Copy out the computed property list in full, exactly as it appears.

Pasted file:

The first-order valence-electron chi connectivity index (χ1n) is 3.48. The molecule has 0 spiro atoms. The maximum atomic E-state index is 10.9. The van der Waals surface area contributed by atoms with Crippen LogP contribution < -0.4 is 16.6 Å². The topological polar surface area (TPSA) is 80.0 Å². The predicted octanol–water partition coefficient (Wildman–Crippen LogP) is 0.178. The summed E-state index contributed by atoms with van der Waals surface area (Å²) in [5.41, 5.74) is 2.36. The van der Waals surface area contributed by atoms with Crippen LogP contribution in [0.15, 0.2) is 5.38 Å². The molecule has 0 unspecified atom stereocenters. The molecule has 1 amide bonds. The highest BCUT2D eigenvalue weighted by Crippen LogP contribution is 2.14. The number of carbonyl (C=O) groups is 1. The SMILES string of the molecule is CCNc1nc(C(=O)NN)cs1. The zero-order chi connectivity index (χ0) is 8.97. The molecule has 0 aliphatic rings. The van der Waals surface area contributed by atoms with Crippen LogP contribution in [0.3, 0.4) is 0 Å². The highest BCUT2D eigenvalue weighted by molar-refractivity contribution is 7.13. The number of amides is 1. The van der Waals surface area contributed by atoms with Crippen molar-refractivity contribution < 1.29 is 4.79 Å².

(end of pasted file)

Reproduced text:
The first-order valence-electron chi connectivity index (χ1n) is 3.48. The molecule has 0 spiro atoms. The maximum atomic E-state index is 10.9. The van der Waals surface area contributed by atoms with Crippen LogP contribution < -0.4 is 16.6 Å². The topological polar surface area (TPSA) is 80.0 Å². The predicted octanol–water partition coefficient (Wildman–Crippen LogP) is 0.178. The summed E-state index contributed by atoms with van der Waals surface area (Å²) in [5.41, 5.74) is 2.36. The van der Waals surface area contributed by atoms with Crippen LogP contribution in [0.15, 0.2) is 5.38 Å². The molecule has 0 unspecified atom stereocenters. The molecule has 1 amide bonds. The highest BCUT2D eigenvalue weighted by Crippen LogP contribution is 2.14. The number of carbonyl (C=O) groups is 1. The SMILES string of the molecule is CCNc1nc(C(=O)NN)cs1. The zero-order chi connectivity index (χ0) is 8.97. The molecule has 0 aliphatic rings. The van der Waals surface area contributed by atoms with Crippen LogP contribution in [0.3, 0.4) is 0 Å². The highest BCUT2D eigenvalue weighted by molar-refractivity contribution is 7.13. The number of amides is 1. The van der Waals surface area contributed by atoms with Crippen molar-refractivity contribution < 1.29 is 4.79 Å².